Tuesday, January 20, 2009

Sisterly Love

You've all heard me say it. I adore my big sister. Big time. She's got a fantastic sense of humor, she's got a wealth of knowledge packed into that head of hers, she is patient, tolerant, and is genuinely interested in those around her. She's got an exceptional sense of adventure and a youthful appreciation of life. She got our dad's big blue eyes and her smile matches her tremendous laugh. She throws chips when she's angry and drinks wine when she's happy. This post is for her—and for Brent, a fellow appreciator of all things Tami.

Tuesday, January 13, 2009

Puttin' the Chill in Chiloquin

Chiloquin, OR is about 1/2 an hour outside of Klamath Falls (South Central Oregon). In the 2000 census the population was 716. According to Tami and Brent, this number is skewed as it does not include the rural area carrying the Chiloquin postmark, but still outside of Chiloquin proper. Their population estimate is closer to 2,000. Coming from Los Angeles, this discrepancy is inconsequential. This is a town which my cell phone has decided does not need technology. My move here also happened to coincide with my departure from Facebook, which was due mostly to the realization that my thoughts were frequently in the form of status updates. Facebook is a language I don't need to speak. The vocabulary I need in Chiloquin includes such terms as yak trax, smart wool, and carhartts. "A toasty 65" is something I had never heard in Los Angeles, but refers to the temperature at which Tami and Brent keep their house. "The Tribe" refers to the Native American population, which lost it's recognition of sovereignty in 1954. Their possession of the land has since been partially restored, but they were the only tribe that actually spent the money given to them by the government in return for the land, and this marks them as outcasts in the Native American population as a whole. Apparently there was a time when new Cadillacs could be found in the woods around Chiloquin. They had been abandoned by Tribesmen when broken down in the snow and a replacement Cadillac would be purchased in lieu of towing and repairs. I wish I had owned a tow truck then. I would have collected Caddys the way present-day Oregonians collect bottles and cans. If you have the patience for long lines and frequently broken machines, recycling can prove quite lucrative in these parts.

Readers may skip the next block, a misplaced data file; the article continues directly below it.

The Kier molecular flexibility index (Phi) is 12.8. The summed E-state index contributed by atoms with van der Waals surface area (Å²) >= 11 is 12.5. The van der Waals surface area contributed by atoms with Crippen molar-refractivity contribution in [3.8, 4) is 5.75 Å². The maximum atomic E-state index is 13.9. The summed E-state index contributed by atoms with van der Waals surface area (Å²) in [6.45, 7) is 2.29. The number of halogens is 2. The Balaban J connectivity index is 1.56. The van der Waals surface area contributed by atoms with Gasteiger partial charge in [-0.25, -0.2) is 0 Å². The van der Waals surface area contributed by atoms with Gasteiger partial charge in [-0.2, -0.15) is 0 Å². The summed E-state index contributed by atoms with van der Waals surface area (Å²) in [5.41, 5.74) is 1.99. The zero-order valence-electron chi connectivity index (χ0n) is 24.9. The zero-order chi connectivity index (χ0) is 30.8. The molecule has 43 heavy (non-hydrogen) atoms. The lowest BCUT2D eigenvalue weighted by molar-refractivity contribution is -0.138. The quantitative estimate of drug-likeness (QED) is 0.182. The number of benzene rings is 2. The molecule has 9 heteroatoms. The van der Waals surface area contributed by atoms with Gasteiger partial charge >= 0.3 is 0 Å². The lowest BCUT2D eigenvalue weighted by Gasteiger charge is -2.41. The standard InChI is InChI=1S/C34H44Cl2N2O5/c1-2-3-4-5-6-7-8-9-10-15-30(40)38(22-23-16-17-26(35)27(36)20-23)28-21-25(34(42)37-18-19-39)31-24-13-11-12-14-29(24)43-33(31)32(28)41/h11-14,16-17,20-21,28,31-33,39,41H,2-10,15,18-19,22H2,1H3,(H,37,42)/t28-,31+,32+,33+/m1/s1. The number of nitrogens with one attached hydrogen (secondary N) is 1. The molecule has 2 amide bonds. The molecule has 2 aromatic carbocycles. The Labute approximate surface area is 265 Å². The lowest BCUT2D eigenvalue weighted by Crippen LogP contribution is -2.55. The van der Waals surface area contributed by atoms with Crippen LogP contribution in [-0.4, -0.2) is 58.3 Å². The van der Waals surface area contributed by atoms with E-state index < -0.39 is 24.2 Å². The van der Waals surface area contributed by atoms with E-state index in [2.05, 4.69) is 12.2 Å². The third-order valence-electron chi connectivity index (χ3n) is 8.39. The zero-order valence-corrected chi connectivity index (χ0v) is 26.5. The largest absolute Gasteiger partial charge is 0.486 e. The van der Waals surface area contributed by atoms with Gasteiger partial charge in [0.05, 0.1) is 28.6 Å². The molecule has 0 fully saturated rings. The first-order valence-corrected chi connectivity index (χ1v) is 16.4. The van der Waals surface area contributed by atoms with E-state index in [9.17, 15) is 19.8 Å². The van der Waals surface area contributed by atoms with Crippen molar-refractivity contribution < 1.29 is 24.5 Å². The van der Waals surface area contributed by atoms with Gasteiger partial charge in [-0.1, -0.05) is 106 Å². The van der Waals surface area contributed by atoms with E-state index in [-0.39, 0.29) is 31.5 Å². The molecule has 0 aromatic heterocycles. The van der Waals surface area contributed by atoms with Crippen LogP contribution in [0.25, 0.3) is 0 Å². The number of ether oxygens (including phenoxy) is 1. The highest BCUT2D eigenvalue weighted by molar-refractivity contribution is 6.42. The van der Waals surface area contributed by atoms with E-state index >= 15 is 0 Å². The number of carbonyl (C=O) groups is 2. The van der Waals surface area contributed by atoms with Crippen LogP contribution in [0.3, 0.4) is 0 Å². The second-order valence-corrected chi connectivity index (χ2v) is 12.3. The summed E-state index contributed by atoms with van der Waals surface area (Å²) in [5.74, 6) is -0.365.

I've learned that a cord is a unit of measurement for firewood equal to an 8' x 4' x 4' pile, and that you should never start a fire with the heater on or the smoke will pour out of the stove and into the living room. Also, a cast iron teapot, full of water and perched atop the stove, is a necessary in order to keep the air from drying out from the fire.

Another term that may only be useful in the Stroud household is labeling things as "So Cal." This means that function follows form. I tried to purchase a pair of So Cal snow boots until Brent told me it would be ill-advised. After Tami and I were complimented on our smiles, we found this terminology applies to us in a very specific way. We have So Cal teeth.

My favorite Chiloquin discovery thus far is Melita's. Melita's business card informs us that it is a RESTAURANT-MOTEL-LOUNGE-RV PARK-MINI STORAGE. This is, apparently, the only bar in town. 10 people enter a bar and ask how the bartendress is doing, bartendress says "a lot better before you walked in here." Don't ask for a Hefeweisen, because she will be out, unless you are the lonely guy at the end of the bar who must have dibs on the last 3 pints. If you come into the restaurant for lunch, your menu options include the Redneck Eggs Benedict or the Southern Ore. Burrito complete with 3 meats, salsa AND gravy. Yum. Welcome to Chiloquin. It's cold here, but I love it.